Charles agreed. “Fork trucks, by nature, increase the possibility of accidents in a production space,” he said. “By adding mobile robots, we can isolate the manufacturing space where there are many employees, keeping the fork trucks to the warehousing areas. Eliminating that safety risk is a big part of what people are starting to apply robotics to.”
With the ability to handle heavy loads, autonomous robots can move materials and inventory efficiently – without running into equipment or employees. The Truebenbach article explained, “…Artificial intelligence-driven navigation systems enable AMRs to determine optimal delivery paths in real-time, making it possible for these machines to respond instantly to changes or obstacles in the environment.”2
The autonomous robots are programmed to follow a path, a simple task that essentially creates a map that determines the most efficient route for the task the robot needs to accomplish. “For instance, our robots broadcast their own WiFi network, so you can use a phone or tablet to connect,” said Charles. “It’s a web-based interface, and a virtual joystick comes up to help users teach the robot to remember certain areas.”
One safety benefit that may not have been a consideration prior to March 2020 is the ability of mobile robotics to aid in social distancing. “Reducing direct human contact through social distancing measures has become extremely important since the COVID-19 crisis, and manufacturers are trying to adapt to the guidelines that are deemed mandatory in order to keep their operations running. Typically, manual material movement jobs like humans pushing products to the next station, building and inspecting parts and forklifts picking up and dropping off goods all require close contact of workers. However, autonomous mobile robots (AMRs) eliminate unnecessary contact in and between work cells and therefore, can reduce the risk of shut down due to COVID-19 by keeping workers safe.”3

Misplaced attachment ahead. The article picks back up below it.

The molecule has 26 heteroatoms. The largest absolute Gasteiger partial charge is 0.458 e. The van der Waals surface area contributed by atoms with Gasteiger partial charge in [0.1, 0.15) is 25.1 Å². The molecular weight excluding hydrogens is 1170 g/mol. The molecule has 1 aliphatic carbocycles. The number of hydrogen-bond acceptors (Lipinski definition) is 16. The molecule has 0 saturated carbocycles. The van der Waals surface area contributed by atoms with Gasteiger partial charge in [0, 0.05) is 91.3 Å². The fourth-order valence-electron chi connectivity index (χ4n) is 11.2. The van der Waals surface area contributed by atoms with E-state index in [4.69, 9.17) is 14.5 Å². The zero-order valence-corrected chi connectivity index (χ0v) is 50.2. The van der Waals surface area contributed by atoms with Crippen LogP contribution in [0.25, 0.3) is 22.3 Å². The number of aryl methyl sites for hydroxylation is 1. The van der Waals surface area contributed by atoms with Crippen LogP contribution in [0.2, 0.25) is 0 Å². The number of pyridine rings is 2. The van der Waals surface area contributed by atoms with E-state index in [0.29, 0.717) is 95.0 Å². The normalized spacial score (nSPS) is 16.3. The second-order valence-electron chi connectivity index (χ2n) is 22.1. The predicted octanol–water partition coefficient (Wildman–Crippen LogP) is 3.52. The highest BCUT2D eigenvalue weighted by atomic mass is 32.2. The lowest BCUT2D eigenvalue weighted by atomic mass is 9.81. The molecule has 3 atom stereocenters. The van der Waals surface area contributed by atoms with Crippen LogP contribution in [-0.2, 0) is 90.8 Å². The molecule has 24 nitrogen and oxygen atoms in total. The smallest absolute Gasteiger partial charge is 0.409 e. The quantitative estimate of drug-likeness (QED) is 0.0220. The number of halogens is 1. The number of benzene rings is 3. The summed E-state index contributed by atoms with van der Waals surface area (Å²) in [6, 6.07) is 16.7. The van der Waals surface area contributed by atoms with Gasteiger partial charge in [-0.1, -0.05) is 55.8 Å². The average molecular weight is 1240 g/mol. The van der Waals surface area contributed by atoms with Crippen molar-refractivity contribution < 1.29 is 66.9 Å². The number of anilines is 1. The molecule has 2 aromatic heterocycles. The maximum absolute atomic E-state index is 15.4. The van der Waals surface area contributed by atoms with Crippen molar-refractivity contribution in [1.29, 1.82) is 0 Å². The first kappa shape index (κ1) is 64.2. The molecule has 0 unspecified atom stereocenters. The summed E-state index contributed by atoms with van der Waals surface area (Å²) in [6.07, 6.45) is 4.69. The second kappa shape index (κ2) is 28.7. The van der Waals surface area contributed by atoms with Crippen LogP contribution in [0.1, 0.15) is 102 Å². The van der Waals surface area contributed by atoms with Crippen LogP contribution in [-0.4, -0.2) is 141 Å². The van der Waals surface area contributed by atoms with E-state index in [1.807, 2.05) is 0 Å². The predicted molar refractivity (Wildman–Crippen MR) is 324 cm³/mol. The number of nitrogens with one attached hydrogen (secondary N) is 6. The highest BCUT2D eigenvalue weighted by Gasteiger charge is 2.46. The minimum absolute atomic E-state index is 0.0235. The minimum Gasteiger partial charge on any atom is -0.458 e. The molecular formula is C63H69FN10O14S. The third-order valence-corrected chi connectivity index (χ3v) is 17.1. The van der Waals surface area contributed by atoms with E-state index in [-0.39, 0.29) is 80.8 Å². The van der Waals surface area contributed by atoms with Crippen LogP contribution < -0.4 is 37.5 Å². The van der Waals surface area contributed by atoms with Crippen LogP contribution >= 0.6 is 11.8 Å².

What are the ’Danger Zones’ when working with autonomous robots?
“Studies indicate that many robot accidents occur during non-routine operating conditions, such as programming, maintenance, testing, set-up or adjustment. During many of these operations the worker may temporarily be within the robot’s working envelope where unintended operations could result in injuries.”4
At this time, there are no OSHA standards for the robotics industry. However, said Charles, that will change as robots become increasingly integrated in manufacturing environments. “There are current guidelines out there for autonomous guided vehicles that are following strips on the ground,” he explained, “and new standards will be coming out in the next few months regarding mobile robotics.”